Down to Earth With: Paleobiologist Rowan Lockwood

In 1608, Captain John Smith noted that oysters “lay as thick as stones” on the floor of the Chesapeake Bay. The shell reefs — built up by hundreds of years of oyster generations — were so large, ships wrecked against them. And each oyster was so massive, to eat one, you had to cut it into pieces — like a steak.

27 Jul 2018

Island-dwelling mammal had small brain, keen senses

A host of fossils has been discovered near the Romanian town of Haţeg, including 15 species of Late Cretaceous dinosaurs — some of them dwarf dinosaurs — and enormous pterosaurs with 12-meter wingspans, prompting the establishment of the Haţeg Country Dinosaurs Geopark in 2005.

26 Jul 2018

Diamonds and the Eocene climate of the Bell River Basin

Diamonds mined from the kimberlite pipes of the Lac de Gras diamond field in Northwest Territories, Canada, are among the world’s youngest known diamonds, dating from 75 million to 45 million years ago. In some cases, when the magmas that carried these diamonds to Earth’s surface encountered water-saturated rock at shallow depths, violent steam explosions called phreatomagmatic eruptions resulted. Such explosions can form volcanic craters known as maars, which often fill with water and accumulate lake sediment, along with soil and vegetation that collapse into them from their margins. In the case of the Panda kimberlite pipe at the Ekati Mine in the Lac de Gras area, maar sediments accumulated far below the surrounding terrain, such that they were later buried under glacial deposits rather than being eroded away by ice sheets during the past million years. Wood and other organic materials were entombed and preserved in their natural state, thereby preserving shreds of the Paleo-Bell River Basin.

25 Jul 2018

Saglek Basin sediments suggest a Grand Canyon connection

Pollen makes an ideal fossil. Pollen grains — each only a few tens of microns in diameter — are produced in astronomical quantities by plants and record information about the ecosystem from which they came, thus providing a way to reconstruct past environments. Additionally, pollen is composed of a highly stable organic substance, sporopollenin, which resists decay as well as the high heat and pressure associated with deep burial, lithification and tectonism. It is so resistant, in fact, that it can be eroded from rock and recycled into younger sediments, a process recognized in the 1980s by V. Eileen Williams of the University of British Columbia in her studies of Paleo-Bell River sediments deposited in the Labrador Sea.

25 Jul 2018

The Paleo-Bell River: North America's vanished Amazon

With similar geologic and tectonic histories, including a continuous mountain cordillera along their western margins, why does South America have a massive river draining a continentwide basin but North America does not? Before the Pleistocene, it did.
25 Jul 2018

Mineral clue to finding perfectly preserved fossils?

The exquisitely preserved fossils found in the 500-million-year-old Burgess Shale in Canada are famous for the detailed anatomy they display. They also provide a rare and crucial record of the Cambrian Explosion, when most of the major animal groups first appeared.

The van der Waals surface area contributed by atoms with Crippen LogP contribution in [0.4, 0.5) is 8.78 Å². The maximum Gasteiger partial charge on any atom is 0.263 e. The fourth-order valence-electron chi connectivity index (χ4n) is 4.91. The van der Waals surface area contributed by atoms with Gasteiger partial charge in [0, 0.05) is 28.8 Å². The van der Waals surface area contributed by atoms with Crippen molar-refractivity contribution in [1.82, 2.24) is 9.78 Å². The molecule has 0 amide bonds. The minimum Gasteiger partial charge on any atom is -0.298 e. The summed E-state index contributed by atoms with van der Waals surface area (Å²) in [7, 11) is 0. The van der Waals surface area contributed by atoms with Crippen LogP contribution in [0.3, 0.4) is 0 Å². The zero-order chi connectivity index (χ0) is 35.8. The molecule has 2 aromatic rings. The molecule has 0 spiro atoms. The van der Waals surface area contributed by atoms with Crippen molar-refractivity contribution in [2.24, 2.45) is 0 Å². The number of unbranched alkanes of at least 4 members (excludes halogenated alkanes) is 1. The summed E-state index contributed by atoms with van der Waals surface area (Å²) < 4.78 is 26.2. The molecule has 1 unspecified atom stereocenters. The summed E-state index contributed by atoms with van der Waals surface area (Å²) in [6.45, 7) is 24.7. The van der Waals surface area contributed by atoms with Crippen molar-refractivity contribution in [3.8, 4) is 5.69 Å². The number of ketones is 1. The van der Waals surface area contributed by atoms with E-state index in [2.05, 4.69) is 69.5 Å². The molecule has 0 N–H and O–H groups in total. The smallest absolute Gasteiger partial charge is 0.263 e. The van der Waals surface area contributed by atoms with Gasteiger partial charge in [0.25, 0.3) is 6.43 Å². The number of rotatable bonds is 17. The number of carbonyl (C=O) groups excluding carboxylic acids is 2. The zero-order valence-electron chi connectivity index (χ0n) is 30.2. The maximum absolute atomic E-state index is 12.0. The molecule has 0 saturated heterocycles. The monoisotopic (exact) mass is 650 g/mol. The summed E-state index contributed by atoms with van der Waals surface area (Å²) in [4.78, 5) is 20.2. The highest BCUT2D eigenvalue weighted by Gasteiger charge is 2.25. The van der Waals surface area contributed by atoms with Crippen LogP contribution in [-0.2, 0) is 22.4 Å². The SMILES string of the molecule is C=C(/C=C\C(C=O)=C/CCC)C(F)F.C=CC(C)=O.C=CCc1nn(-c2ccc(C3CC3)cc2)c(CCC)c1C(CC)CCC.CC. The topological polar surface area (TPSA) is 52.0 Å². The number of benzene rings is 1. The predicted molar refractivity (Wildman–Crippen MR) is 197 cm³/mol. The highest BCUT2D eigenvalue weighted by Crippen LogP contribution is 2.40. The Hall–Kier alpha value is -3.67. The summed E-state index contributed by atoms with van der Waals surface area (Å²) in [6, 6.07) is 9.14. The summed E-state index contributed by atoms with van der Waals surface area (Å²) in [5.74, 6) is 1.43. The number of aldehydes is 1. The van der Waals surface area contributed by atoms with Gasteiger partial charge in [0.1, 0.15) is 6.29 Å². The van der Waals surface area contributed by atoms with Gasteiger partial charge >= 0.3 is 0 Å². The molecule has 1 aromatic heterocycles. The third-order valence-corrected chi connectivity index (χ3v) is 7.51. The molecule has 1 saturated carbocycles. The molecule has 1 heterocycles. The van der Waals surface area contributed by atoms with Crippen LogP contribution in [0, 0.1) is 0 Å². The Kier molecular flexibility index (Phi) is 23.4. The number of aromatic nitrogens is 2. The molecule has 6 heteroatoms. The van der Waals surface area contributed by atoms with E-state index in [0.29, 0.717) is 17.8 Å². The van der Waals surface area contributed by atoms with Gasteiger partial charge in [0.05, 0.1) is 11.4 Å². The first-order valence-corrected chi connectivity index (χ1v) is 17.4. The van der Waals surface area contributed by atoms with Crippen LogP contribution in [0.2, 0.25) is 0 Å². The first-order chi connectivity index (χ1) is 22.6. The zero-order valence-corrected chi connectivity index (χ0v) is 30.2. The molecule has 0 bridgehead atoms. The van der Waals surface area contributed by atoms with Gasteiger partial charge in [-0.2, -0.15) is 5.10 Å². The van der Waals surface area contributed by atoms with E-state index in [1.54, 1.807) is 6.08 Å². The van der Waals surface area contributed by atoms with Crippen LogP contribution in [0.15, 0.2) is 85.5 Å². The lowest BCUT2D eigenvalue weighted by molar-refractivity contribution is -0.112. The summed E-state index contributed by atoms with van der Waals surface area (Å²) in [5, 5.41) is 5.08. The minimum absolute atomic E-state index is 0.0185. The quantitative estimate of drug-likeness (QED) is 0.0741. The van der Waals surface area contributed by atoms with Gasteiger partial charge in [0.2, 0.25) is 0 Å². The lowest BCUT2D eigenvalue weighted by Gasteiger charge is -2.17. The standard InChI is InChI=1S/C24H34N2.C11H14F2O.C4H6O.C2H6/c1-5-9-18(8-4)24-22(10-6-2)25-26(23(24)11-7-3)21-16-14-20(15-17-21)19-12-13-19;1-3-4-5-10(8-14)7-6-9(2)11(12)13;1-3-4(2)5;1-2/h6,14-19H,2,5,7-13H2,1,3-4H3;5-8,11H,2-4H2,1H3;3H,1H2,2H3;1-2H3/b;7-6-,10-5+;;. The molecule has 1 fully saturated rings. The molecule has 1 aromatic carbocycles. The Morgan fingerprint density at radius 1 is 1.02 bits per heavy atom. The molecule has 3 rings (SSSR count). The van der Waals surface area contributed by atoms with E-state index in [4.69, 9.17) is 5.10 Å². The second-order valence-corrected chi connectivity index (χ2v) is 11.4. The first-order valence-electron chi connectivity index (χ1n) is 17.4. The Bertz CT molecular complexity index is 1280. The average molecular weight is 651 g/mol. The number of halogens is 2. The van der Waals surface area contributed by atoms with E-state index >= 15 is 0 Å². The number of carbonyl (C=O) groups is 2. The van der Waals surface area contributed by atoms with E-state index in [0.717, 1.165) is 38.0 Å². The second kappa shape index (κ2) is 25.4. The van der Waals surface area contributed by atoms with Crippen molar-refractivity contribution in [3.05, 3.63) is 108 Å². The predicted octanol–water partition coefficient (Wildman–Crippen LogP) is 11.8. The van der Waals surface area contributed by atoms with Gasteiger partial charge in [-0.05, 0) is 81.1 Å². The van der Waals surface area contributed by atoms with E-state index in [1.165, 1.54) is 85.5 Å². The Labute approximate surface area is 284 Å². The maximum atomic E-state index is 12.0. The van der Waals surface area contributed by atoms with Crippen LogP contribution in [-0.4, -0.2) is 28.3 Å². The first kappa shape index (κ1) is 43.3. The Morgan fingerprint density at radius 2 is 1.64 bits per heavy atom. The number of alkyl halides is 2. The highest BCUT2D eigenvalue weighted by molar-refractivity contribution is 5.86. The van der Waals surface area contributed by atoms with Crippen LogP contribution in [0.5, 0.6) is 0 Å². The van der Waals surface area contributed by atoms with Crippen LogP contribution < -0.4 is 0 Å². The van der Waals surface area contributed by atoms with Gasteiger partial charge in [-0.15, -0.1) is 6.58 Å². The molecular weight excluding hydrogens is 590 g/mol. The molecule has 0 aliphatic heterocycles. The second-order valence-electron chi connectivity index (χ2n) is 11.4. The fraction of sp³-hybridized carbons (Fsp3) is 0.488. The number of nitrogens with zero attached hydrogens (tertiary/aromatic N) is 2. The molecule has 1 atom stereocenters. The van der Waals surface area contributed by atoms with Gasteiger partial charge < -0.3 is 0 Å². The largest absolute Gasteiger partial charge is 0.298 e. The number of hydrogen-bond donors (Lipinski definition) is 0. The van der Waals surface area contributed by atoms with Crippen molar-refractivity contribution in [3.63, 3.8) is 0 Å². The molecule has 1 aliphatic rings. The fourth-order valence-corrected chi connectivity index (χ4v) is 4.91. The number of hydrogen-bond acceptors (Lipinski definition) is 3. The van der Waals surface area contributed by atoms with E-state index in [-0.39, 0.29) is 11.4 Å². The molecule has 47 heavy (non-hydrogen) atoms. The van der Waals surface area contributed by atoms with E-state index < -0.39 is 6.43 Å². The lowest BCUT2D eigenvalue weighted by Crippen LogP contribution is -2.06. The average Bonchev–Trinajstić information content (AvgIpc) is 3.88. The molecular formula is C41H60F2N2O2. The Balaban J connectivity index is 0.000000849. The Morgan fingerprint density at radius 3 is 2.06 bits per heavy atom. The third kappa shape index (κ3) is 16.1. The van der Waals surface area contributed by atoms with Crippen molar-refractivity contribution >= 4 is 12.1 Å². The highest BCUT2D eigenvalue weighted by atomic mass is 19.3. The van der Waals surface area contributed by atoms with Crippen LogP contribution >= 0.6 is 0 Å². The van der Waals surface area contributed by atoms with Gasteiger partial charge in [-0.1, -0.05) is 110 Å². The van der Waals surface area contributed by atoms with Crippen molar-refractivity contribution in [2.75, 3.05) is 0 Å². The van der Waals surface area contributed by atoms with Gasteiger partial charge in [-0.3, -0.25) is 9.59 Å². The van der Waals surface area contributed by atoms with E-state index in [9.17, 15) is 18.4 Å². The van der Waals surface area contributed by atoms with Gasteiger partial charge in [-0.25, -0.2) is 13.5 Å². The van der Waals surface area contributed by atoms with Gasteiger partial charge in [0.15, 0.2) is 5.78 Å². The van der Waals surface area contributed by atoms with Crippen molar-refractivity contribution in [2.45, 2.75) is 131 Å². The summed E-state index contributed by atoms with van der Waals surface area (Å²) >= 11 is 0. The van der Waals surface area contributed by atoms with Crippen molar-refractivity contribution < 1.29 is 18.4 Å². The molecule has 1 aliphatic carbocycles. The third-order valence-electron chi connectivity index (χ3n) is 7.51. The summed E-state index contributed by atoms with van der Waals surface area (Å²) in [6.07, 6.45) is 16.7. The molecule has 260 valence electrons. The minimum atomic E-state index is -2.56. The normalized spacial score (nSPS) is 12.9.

17 Jul 2018

Pterosaurs flew into the Late Cretaceous

Late Cretaceous skies might have been more crowded than previously thought. Until recently, scientists thought the dearth of pterosaur fossils found from the Late Cretaceous meant that the flying reptiles were in decline before the catastrophic end of the Mesozoic. But the recent discovery in Morocco of several new pterosaur species suggests this unique branch of reptiles may have been thriving just before the end-Cretaceous extinction.

04 Jul 2018

Down to Earth With: Highway paleontologist Shane Tucker

When roads are built in fossil-rich states, paleontologists sometimes follow the trucks and bulldozers to make sure that the buried treasures that construction crews occasionally uncover — namely, remnants of ancient animals and plants — get out of the ground safely and into a museum to be cataloged and studied.

27 Jun 2018

Travels in Geology: Mesozoic masterpiece: England's Jurassic Coast

England's southwestern shore is renowned for the nearly continuous 185-million-year record of Earth's history exposed in its sensational seacliffs, which record one of the world's best stratigraphic sequences from the Mesozoic Era.

18 Jun 2018

Down to Earth With: Geologist and paleontologist David Wilcots

When David Wilcots was 4 years old, his parents took him to the American Museum of Natural History in New York City where he encountered his first giant dinosaur skeleton: a roughly 27-meter-long sauropod named Apatosaurus (though at the time it was still popularly known as Brontosaurus). “That just blew my mind,” he remembers. His passion for paleontology grew, branching from dinosaurs into early mammals, and led him to major in geology at Temple University in Philadelphia. In 1988, he earned a master’s in geology at Fort Hays State University in Kansas. But then, things didn’t go as planned. “When I got out of grad school, I looked for jobs in paleo, but couldn’t find any,” he recalls. “Environmental geology was the next best thing.” He began consulting with business and government agencies, and as time went on, his second choice of career grew on him.

29 May 2018